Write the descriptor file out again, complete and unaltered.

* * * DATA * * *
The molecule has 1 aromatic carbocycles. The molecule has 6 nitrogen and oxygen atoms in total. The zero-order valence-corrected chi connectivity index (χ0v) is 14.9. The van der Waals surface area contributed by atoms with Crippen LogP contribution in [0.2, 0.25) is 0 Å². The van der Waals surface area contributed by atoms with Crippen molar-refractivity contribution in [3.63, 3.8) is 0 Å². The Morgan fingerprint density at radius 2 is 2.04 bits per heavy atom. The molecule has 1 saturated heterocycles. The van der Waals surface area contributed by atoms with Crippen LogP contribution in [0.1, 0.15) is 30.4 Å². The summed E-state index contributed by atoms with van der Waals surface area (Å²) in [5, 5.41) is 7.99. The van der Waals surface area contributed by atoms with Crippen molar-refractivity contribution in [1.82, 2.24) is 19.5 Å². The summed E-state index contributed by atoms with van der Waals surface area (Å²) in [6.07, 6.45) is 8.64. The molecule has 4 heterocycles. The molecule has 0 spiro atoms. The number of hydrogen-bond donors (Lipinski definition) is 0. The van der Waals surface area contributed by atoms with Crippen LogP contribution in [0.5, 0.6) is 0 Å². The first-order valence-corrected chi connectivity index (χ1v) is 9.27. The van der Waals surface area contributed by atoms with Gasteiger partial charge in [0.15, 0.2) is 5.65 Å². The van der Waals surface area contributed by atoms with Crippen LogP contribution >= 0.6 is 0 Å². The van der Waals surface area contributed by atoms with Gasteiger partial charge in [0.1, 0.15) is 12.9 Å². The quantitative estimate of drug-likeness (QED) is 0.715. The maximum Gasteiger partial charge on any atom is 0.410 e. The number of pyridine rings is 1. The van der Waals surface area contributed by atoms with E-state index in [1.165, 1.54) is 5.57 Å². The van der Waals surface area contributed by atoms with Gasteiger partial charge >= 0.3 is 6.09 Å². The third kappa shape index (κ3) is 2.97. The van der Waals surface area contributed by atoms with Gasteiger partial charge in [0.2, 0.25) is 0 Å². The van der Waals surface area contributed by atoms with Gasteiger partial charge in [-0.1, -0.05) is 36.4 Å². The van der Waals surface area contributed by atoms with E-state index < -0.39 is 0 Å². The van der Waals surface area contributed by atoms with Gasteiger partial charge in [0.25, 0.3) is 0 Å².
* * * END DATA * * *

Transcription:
The molecule has 1 aromatic carbocycles. The molecule has 6 nitrogen and oxygen atoms in total. The zero-order valence-corrected chi connectivity index (χ0v) is 14.9. The van der Waals surface area contributed by atoms with Crippen LogP contribution in [0.2, 0.25) is 0 Å². The van der Waals surface area contributed by atoms with Crippen molar-refractivity contribution in [3.63, 3.8) is 0 Å². The Morgan fingerprint density at radius 2 is 2.04 bits per heavy atom. The molecule has 1 saturated heterocycles. The van der Waals surface area contributed by atoms with Crippen LogP contribution in [0.1, 0.15) is 30.4 Å². The summed E-state index contributed by atoms with van der Waals surface area (Å²) in [5, 5.41) is 7.99. The van der Waals surface area contributed by atoms with Crippen molar-refractivity contribution in [1.82, 2.24) is 19.5 Å². The summed E-state index contributed by atoms with van der Waals surface area (Å²) in [6.07, 6.45) is 8.64. The molecule has 4 heterocycles. The molecule has 0 spiro atoms. The number of hydrogen-bond donors (Lipinski definition) is 0. The van der Waals surface area contributed by atoms with Crippen LogP contribution in [0.5, 0.6) is 0 Å². The first-order valence-corrected chi connectivity index (χ1v) is 9.27. The van der Waals surface area contributed by atoms with Gasteiger partial charge in [0.15, 0.2) is 5.65 Å². The van der Waals surface area contributed by atoms with Crippen LogP contribution >= 0.6 is 0 Å². The van der Waals surface area contributed by atoms with Gasteiger partial charge in [0.1, 0.15) is 12.9 Å². The quantitative estimate of drug-likeness (QED) is 0.715. The maximum Gasteiger partial charge on any atom is 0.410 e. The number of pyridine rings is 1. The van der Waals surface area contributed by atoms with E-state index in [1.165, 1.54) is 5.57 Å². The van der Waals surface area contributed by atoms with Gasteiger partial charge >= 0.3 is 6.09 Å². The third kappa shape index (κ3) is 2.97. The van der Waals surface area contributed by atoms with Gasteiger partial charge in [0.2, 0.25) is 0 Å². The van der Waals surface area contributed by atoms with Gasteiger partial charge in [-0.1, -0.05) is 36.4 Å². The van der Waals surface area contributed by atoms with E-state index < -0.39 is 0 Å². The van der Waals surface area contributed by atoms with Gasteiger partial charge in [0.25, 0.3) is 0 Å².